Benefit structures. Changing the health insurance benefits of a hospital is also a common strategy. However, time and care need to be taken when deciding where to cut. If a hospital is already struggling with a shortage of nurses while paying at or below market rates for services, dramatically cutting benefits can hurt the bottom line. Taking two to three months to review the marketplace and the benefit plans that competing hospitals offer can be useful in this regard.

Also, keep in mind some of the other changes to benefits that can save money.

  • Consolidating to a single health plan for economies of scale
  • Using a tiered insurance plan that sets copayments and deductibles based on salary
  • Defining FTEs as working 80 hours every two weeks
  • Moving from a defined-benefit to a defined-contribution plan

Supply expenses. Anywhere from 15 percent to 30 percent of a hospital's cost typically resides in the supplies it uses. Although the hospital does not have absolute control over this area (obviously, vendors and physicians play significant roles), it does have enough influence to generate substantial cost savings. Several types of actions may be valuable to undertake:

  • Reconciling the financial item main master (FIMM) and supply item main master (SIMM) with the actual inventory
  • Identifying and fixing the number of duplicated items in the item master
  • Quantifying the number of orders that are placed for items not on the item master and targeting repeated purchases
  • Benchmarking prices
  • Enforcing contract compliance
  • Finding areas (such as orthopedic implants) where limiting selection to just two or three vendors can generate cost savings
  • Designing custom surgical packs for high-volume physicians to lower pack waste

Step 3: Continue to Think Big

After sorting out the big-bang areas, attention should be turned to issues that tend to offer a similarly high level of savings-only where the same degree of accountability and control is less likely. There may even be an operational or strategic impact that needs to be considered before any changes are made. Typical issues that fall into this category are average length of stay and cost per case, uncompensated care, and nonperforming business lines and assets.

Length of stay and cost per case. Minimizing the length of time that patients spend in the hospital and the number of resources they consume reduces the direct costs incurred by the hospital and frees up capacity that can be used for incremental business. These days, most hospitals are managing average length of stay and cost per case by benchmarking their physicians internally and letting them know how they compare with their peers. Also, many hospitals are holding physicians accountable for care standards they help create. For example, some hospitals will sort hip-implant patients into categories based on physician-supported clinical criteria. High-performance hip implants that are the most expensive, create longer recovery times, and raise other health issues are the least likely to be given to elderly patients who have other mobility issues. A physician selecting this type of implant for a patient for whom the implant appears to be inappropriate would need to make the request and provide supporting information prior to surgery.

Many organizations also have formed cross-discipline committees to tackle specific diag-nosis groups and establish baseline protocols. Achieving physician input and buy-in for these strategies is always important, as is formulating early in the process the method for holding the physicians accountable and adhering to it.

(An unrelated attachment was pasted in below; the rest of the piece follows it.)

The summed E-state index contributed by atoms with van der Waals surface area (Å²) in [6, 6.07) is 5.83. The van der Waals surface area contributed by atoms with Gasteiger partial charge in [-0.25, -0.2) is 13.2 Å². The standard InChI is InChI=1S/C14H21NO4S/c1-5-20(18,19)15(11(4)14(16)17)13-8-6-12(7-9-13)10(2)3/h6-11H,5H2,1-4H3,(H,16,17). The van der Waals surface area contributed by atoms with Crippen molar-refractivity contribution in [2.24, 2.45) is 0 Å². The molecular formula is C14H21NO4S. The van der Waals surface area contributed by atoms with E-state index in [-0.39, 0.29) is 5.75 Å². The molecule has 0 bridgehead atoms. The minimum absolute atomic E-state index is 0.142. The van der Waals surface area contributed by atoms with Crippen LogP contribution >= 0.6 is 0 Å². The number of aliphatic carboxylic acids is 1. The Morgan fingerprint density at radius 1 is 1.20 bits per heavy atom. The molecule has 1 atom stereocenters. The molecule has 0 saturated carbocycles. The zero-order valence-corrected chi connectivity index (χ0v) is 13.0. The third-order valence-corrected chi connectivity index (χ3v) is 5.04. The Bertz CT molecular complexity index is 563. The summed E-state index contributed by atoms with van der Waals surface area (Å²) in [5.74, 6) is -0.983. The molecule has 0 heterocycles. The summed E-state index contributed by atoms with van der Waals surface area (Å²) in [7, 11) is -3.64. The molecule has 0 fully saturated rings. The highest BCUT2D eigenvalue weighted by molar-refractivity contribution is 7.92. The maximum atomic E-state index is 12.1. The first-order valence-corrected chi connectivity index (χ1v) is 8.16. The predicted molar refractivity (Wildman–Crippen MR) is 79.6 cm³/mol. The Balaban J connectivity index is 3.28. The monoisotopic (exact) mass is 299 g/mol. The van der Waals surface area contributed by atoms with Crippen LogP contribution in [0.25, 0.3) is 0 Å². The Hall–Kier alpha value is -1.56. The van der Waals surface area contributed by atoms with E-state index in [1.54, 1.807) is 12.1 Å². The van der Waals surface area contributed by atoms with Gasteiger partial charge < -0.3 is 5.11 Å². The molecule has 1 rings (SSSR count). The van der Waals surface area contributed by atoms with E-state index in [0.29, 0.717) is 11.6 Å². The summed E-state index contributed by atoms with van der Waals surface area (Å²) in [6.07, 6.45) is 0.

Throughput issues also have a significant effect on average length of stay. Early discharge planning and access to the full continuum of post-acute services are the focuses of many hospitals today. To this end, some hospitals make it a condition of their hospitalists' contracts that appropriate patients be discharged by 11 a.m., and require case managers to work with the patient's family to ensure someone will be able to pick up and care for the patient after being discharged.

Uncompensated care. Many hospitals today simply accept having high levels of uncompensated care and assume it is a cost of doing business. However, those that decide to hold one executive accountable for fixing the problem and have a strong CEO serving as a champion have made great improvements. It has been shown that uncompensated care expense can be reduced by as much as 30.3 percent in three years by:

  • Working with pharmaceutical companies to receive replacement drugs for those given out to charity cases
  • Routinely transferring patients back to referring hospitals once adequate specialty care has been given
  • Identifying the most common DRGs for uncompensated care and developing stricter protocols
  • Adding financial counselors in the emergency department during peak times for uncompensated care patients
  • Creating web sites so patients can review accounts and pay online

Nonperforming businesses and assets. By now, most hospitals have eliminated or fixed the integrated delivery system strategies that led to so much loss in the late 1990s and early 2000s. Fewer hospitals own HMOs that are losing $5 million to $15 million a year or physician practices losing $100,000 per physician. However, many hospitals still operate businesses that are either losing money or have marginal benefits and that function largely as a distraction to management, such as home health, acute rehabilitation or other postacute care, and outpatient dialysis.

Similarly, hospitals have spent a great deal of time purchasing land and building emergency medical services. Many of these strategies have reaped benefits such as higher volumes, lower costs, and the ability to expand services, but others have only created cost centers that consume scarce resources. Financial managers should continually assess the value of these assets and whether they impede the organization's financial performance.

Bryan Smith is a senior consultant, Phase 2 Consulting, Austin, Tex.

R. Brent Hardaway is COO, Phase 2 Consulting, Austin, Tex., and a member of HFMA's South Texas Chapter.

Publication Date: Thursday, July 01, 2004